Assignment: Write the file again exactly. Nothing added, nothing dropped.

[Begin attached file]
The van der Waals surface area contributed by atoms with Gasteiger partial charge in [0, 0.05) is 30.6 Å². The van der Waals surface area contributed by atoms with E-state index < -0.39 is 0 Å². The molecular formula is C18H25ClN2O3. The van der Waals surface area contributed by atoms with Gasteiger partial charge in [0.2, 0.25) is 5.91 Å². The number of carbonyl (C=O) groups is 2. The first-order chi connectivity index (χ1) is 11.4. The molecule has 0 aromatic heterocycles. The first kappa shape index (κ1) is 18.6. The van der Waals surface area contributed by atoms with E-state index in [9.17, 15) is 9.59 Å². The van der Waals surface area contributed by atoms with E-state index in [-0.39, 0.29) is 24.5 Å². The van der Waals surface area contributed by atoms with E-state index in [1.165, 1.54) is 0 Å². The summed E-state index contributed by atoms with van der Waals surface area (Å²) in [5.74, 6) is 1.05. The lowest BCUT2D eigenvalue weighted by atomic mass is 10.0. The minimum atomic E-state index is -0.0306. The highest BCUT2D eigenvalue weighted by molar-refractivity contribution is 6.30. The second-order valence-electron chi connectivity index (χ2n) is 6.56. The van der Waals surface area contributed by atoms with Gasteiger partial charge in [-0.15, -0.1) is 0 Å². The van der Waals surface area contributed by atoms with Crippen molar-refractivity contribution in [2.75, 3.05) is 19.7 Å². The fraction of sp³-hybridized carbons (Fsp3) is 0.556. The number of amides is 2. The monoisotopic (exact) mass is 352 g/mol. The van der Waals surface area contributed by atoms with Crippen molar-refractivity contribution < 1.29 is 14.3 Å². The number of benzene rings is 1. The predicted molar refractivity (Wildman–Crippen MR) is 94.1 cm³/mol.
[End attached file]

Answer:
The van der Waals surface area contributed by atoms with Gasteiger partial charge in [0, 0.05) is 30.6 Å². The van der Waals surface area contributed by atoms with E-state index < -0.39 is 0 Å². The molecular formula is C18H25ClN2O3. The van der Waals surface area contributed by atoms with Gasteiger partial charge in [0.2, 0.25) is 5.91 Å². The number of carbonyl (C=O) groups is 2. The first-order chi connectivity index (χ1) is 11.4. The molecule has 0 aromatic heterocycles. The first kappa shape index (κ1) is 18.6. The van der Waals surface area contributed by atoms with E-state index in [9.17, 15) is 9.59 Å². The van der Waals surface area contributed by atoms with E-state index in [-0.39, 0.29) is 24.5 Å². The van der Waals surface area contributed by atoms with E-state index in [1.165, 1.54) is 0 Å². The summed E-state index contributed by atoms with van der Waals surface area (Å²) in [5.74, 6) is 1.05. The lowest BCUT2D eigenvalue weighted by atomic mass is 10.0. The minimum atomic E-state index is -0.0306. The highest BCUT2D eigenvalue weighted by molar-refractivity contribution is 6.30. The second-order valence-electron chi connectivity index (χ2n) is 6.56. The van der Waals surface area contributed by atoms with Gasteiger partial charge in [-0.15, -0.1) is 0 Å². The van der Waals surface area contributed by atoms with Crippen molar-refractivity contribution in [2.75, 3.05) is 19.7 Å². The fraction of sp³-hybridized carbons (Fsp3) is 0.556. The number of amides is 2. The monoisotopic (exact) mass is 352 g/mol. The van der Waals surface area contributed by atoms with Crippen molar-refractivity contribution < 1.29 is 14.3 Å². The number of benzene rings is 1. The predicted molar refractivity (Wildman–Crippen MR) is 94.1 cm³/mol.